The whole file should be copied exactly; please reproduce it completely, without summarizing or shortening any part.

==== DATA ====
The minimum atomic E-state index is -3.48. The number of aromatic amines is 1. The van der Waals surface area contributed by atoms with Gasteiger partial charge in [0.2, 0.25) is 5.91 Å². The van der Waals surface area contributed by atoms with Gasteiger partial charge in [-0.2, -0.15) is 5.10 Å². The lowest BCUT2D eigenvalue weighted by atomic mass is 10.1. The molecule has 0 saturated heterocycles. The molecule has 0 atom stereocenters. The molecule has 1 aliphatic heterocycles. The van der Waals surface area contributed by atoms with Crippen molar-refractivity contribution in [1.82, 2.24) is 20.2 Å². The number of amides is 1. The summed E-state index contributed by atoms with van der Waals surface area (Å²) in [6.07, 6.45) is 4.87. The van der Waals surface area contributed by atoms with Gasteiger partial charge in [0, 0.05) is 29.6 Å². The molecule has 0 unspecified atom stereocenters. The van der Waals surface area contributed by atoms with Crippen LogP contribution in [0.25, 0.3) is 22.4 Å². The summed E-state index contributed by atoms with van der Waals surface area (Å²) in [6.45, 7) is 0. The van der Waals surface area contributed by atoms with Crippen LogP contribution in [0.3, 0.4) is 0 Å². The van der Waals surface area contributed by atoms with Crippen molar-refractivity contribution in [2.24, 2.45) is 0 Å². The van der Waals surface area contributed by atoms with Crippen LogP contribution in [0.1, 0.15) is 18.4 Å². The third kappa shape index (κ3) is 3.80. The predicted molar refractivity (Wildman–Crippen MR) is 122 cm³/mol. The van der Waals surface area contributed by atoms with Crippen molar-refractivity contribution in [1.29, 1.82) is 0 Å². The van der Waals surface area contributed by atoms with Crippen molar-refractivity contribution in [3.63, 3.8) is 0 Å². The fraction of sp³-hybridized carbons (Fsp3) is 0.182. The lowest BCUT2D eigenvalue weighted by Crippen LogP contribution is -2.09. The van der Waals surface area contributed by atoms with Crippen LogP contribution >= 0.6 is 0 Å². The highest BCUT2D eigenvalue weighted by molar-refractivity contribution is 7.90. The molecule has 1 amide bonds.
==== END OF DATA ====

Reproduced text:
The minimum atomic E-state index is -3.48. The number of aromatic amines is 1. The van der Waals surface area contributed by atoms with Gasteiger partial charge in [0.2, 0.25) is 5.91 Å². The van der Waals surface area contributed by atoms with Gasteiger partial charge in [-0.2, -0.15) is 5.10 Å². The lowest BCUT2D eigenvalue weighted by atomic mass is 10.1. The molecule has 0 saturated heterocycles. The molecule has 0 atom stereocenters. The molecule has 1 aliphatic heterocycles. The van der Waals surface area contributed by atoms with Crippen molar-refractivity contribution in [1.82, 2.24) is 20.2 Å². The number of amides is 1. The summed E-state index contributed by atoms with van der Waals surface area (Å²) in [6.07, 6.45) is 4.87. The van der Waals surface area contributed by atoms with Gasteiger partial charge in [0, 0.05) is 29.6 Å². The molecule has 0 unspecified atom stereocenters. The van der Waals surface area contributed by atoms with Crippen LogP contribution in [0.25, 0.3) is 22.4 Å². The summed E-state index contributed by atoms with van der Waals surface area (Å²) in [6.45, 7) is 0. The van der Waals surface area contributed by atoms with Crippen LogP contribution in [0.3, 0.4) is 0 Å². The van der Waals surface area contributed by atoms with Crippen molar-refractivity contribution in [2.24, 2.45) is 0 Å². The van der Waals surface area contributed by atoms with Crippen LogP contribution in [0.1, 0.15) is 18.4 Å². The third kappa shape index (κ3) is 3.80. The predicted molar refractivity (Wildman–Crippen MR) is 122 cm³/mol. The van der Waals surface area contributed by atoms with Crippen molar-refractivity contribution in [1.29, 1.82) is 0 Å². The van der Waals surface area contributed by atoms with Crippen molar-refractivity contribution in [3.63, 3.8) is 0 Å². The fraction of sp³-hybridized carbons (Fsp3) is 0.182. The lowest BCUT2D eigenvalue weighted by Crippen LogP contribution is -2.09. The van der Waals surface area contributed by atoms with Crippen LogP contribution >= 0.6 is 0 Å². The highest BCUT2D eigenvalue weighted by molar-refractivity contribution is 7.90. The molecule has 1 amide bonds.